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1748 miserable priest who raised the Roughlee mob, and its proAge 45 phetic utterances were soon fearfully fulfilled. Within three years White was dead. "For some years," says Wesley, "he was a popish priest. Then he called himself a protestant. He drank himself first into a jail, and then into his grave."1

Leaving Barrowford, Wesley and his friends went to Heptonstall, where he preached, with unexampled power, in an oval surrounded with spreading trees, and scooped out of a hill, which rose round him and his congregation like a rural theatre. He then made his way, through Todmorden and Rossendale, to Bolton, where with the cross for his pulpit, and a vast number of "utterly wild" people for his audience, he began to preach. Once or twice they thrust him down from the steps on which he was standing, but he still continued his discourse. Then stones were thrown, which seem to have done more injury to the mob themselves than they did to Wesley. One man was bawling in his ear, when his bawling was silenced by a missile striking him on the cheek. A second was forcing his way to the preacher, when another stone hit him on his forehead, and disfigured him with blood. A third stretched out his hand to lay hold on Wesley, when a sharp flint struck him on the knuckles, and made him quiet till Wesley concluded his discourse and went away. It was either on this, or some subsequent occasion, that six papists, from Standish, near Wigan, rode right through the midst of Wesley's congregation; and tradition states, that two of the horsemen, brothers of the name of Lyon, were afterwards hanged for burglary.2

Wesley and his friends proceeded from Bolton to Shackerley, six miles farther, where he preached to a large congregation, including not a few Unitarians, the disciples of Dr. Taylor, the divinity tutor of the Unitarian academy. founded at Warrington. Wesley, always hopeful, remarks: "O what a providence is it, which has brought us here also, among these silver tongued antichrists!" Wesley visited Shackerley three times after this, and wrote, in 1751: "Being now in the very midst of Mr. Taylor's disciples, I enlarged much more than I am accustomed to do, on the doctrine of

1 Wesley's Works, vol. ii., p. 253.

2 Manuscripts.

Whitefield returns to England.


original sin; and determined, if God should give me a few years' life, publicly to answer his new gospel." This was done six years afterwards; and Shackerley must always have a place in Methodistic annals, inasmuch as to Wesley's visits here Methodism is indebted for the most elaborated work he ever wrote.

In his onward progress, Wesley came to Astbury, where a lawless mob, headed by "Drummer Jack," surrounded the preaching house, and endeavoured, by discordant noises, to drown his voice. Some years after, the same Drummer Jack was escorting a wedding party to Astbury church, and, on reaching the spot where he had attempted to disturb Wesley's congregation, suddenly expired.1

Thus preaching on his way, Wesley, on September 4, got back to London.

Meanwhile, on July 5, Whitefield, after nearly a four years' absence, returned to England from America. On the day he landed, he wrote to his friends, the two Wesleys; but an immediate interview was impracticable, for Wesley himself was on his northern journey, and his brother Charles, besides attending to his ministerial duties, was paying loving attentions to Sarah Gwynne. Three days before Wesley got back to London, Whitefield wrote to him as follows:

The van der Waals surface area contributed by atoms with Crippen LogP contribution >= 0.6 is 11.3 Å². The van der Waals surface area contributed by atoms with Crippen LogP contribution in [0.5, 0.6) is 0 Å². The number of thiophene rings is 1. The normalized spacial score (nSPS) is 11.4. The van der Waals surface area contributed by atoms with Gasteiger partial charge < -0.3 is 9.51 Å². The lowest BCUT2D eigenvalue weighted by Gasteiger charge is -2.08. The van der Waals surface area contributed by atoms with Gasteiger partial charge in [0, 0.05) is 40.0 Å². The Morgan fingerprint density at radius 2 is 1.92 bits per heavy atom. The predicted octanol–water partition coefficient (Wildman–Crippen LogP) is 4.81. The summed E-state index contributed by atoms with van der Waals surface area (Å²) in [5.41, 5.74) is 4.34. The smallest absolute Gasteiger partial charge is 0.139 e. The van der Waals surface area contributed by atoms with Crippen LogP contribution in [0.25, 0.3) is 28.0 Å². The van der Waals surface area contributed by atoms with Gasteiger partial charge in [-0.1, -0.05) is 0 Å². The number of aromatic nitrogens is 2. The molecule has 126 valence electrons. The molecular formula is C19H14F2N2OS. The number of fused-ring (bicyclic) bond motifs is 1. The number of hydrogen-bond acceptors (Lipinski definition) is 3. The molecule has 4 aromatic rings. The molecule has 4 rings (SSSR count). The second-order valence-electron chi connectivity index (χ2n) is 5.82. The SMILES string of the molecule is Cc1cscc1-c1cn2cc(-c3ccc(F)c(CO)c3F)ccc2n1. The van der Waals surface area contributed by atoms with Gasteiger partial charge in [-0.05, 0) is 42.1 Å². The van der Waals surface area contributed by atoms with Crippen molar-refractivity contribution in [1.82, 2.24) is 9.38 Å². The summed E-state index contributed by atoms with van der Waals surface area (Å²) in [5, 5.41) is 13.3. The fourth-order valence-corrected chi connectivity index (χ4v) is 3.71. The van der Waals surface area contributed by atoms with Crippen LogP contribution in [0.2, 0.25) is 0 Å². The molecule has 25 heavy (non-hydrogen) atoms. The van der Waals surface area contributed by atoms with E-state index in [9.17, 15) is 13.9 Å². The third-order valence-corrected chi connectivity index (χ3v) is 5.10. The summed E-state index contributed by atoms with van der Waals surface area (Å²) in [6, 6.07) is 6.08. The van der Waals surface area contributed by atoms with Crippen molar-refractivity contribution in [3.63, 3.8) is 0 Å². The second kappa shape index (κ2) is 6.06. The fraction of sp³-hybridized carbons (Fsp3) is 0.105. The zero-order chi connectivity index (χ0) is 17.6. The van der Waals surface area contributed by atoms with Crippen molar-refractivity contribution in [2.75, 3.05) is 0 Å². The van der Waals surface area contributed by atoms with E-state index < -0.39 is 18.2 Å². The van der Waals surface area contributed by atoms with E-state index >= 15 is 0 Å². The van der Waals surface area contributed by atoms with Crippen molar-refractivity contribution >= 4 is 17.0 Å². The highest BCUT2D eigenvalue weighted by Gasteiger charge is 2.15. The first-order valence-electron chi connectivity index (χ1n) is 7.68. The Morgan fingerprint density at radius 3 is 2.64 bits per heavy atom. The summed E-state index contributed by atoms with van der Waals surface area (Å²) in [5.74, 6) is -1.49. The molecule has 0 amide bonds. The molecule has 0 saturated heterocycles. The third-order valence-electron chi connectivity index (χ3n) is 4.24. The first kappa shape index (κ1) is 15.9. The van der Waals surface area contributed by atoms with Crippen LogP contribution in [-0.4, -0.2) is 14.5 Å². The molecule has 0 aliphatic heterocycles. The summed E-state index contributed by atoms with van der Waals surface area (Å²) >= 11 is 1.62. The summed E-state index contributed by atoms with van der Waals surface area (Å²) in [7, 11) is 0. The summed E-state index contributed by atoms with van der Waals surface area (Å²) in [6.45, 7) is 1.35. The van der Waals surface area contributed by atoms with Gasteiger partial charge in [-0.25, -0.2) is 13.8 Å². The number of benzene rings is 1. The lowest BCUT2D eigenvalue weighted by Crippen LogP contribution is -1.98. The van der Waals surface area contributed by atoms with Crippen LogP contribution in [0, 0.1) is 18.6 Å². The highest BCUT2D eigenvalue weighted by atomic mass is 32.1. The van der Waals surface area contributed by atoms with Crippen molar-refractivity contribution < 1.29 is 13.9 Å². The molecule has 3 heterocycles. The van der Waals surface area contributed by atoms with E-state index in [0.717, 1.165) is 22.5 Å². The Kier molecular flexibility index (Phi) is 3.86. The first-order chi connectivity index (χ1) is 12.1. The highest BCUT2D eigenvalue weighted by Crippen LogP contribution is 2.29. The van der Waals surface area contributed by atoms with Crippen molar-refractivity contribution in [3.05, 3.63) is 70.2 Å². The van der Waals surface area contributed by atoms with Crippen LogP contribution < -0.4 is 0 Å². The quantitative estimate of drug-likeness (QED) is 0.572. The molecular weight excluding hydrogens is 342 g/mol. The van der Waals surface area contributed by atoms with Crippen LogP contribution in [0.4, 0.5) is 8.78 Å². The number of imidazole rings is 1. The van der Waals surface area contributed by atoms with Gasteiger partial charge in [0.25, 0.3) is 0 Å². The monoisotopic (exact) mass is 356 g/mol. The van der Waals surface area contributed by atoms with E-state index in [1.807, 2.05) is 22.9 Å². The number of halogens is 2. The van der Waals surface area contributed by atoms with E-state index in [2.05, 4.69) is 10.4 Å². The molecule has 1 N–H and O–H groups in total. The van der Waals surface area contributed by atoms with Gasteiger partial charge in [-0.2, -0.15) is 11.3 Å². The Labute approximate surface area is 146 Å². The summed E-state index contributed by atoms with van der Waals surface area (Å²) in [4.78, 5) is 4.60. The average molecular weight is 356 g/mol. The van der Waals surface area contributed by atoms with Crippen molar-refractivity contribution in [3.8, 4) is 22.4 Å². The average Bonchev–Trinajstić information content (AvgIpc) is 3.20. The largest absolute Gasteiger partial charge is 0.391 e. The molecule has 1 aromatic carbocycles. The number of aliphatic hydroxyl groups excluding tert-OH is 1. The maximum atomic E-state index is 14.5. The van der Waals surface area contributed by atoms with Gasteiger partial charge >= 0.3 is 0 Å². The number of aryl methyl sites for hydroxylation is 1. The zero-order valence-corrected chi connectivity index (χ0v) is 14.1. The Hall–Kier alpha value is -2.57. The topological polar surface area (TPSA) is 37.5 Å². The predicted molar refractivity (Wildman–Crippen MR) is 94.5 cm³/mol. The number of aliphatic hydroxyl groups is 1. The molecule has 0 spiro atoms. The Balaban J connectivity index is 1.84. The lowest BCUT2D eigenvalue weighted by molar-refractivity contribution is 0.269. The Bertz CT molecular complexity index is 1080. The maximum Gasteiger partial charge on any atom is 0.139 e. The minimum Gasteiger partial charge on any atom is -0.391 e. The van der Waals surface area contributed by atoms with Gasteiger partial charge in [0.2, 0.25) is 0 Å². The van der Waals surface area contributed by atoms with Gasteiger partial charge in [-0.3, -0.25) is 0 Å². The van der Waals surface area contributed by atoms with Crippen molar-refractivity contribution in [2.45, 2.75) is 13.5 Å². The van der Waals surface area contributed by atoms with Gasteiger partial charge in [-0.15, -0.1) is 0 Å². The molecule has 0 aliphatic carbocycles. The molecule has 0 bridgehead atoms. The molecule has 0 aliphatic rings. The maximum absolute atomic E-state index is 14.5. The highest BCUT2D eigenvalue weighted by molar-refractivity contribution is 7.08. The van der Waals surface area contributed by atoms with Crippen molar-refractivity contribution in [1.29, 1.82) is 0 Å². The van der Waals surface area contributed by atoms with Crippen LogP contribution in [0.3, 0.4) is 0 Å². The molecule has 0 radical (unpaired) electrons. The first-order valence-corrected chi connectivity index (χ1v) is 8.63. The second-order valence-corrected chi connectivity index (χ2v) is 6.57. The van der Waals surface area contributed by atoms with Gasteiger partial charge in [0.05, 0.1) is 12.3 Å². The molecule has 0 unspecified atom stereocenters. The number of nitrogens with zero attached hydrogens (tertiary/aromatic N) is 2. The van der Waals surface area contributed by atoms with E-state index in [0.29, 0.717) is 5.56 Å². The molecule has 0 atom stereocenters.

"LONDON, September 1, 1748.

"Reverend anD DEAR SIR,-My not meeting you in London has been a disappointment to me. What have you thought about an union? I am afraid an external one is impracticable. I find, by your sermons, that we differ in principles more than I thought; and I believe we are upon two different plans. My attachment to America will not permit me to abide very long in England; consequently, I should but weave a Penelope's web, if I formed societies; and if I should form them, I have not proper assistants to take care of them. I intend therefore to go about preaching the gospel to every creature. You, I suppose, are for settling societies everywhere; but more of this when we meet. I hope you don't forget to pray for me. You are always remembered by, reverend and dear sir, yours most affectionately in Christ Jesus,

"GEORGE WHITEFIELD."2 Whitefield left London for Scotland before Wesley's arrival,

1 "Methodism in Congleton Circuit," p. 38.

2 Whitefield's Works, vol. ii., p. 370.


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1748 and the two evangelists had no opportunity of meeting until the end of November, when, it is possible, they might, in their hurried ramblings, have a brief interview in town. They were still the warmest friends; but their courses of action were separate. Whitefield was a Calvinist; Wesley was not. Whitefield thought an external union, of the Tabernacle and other congregations with the congregations raised by Wesley, was impracticable; Wesley, so far as there is evidence to show, did not desire it. Whitefield had no societies, for the societies in Wales really belonged not to him but to Howel Harris; Wesley had already societies from one end of the kingdom to the other. Whitefield intended to spend his time chiefly in America; Wesley meant to stay in England. Whitefield, for the reasons he assigns, resolved to form no societies, but to be a mere evangelist; Wesley was resolved, for reasons stated at more than one of his annual conferences, to form societies wherever he and his preachers preached. Here the two friends parted, one in one direction, the other in another, both of them with hearts as warm as ever, and both equally animated with zeal for God and benevolence for man; but each, henceforth, cheerily pursuing his own chosen path, until both, laden with the spoils of a victorious war, were welcomed to the tranquillities and joys of their Father's house in heaven.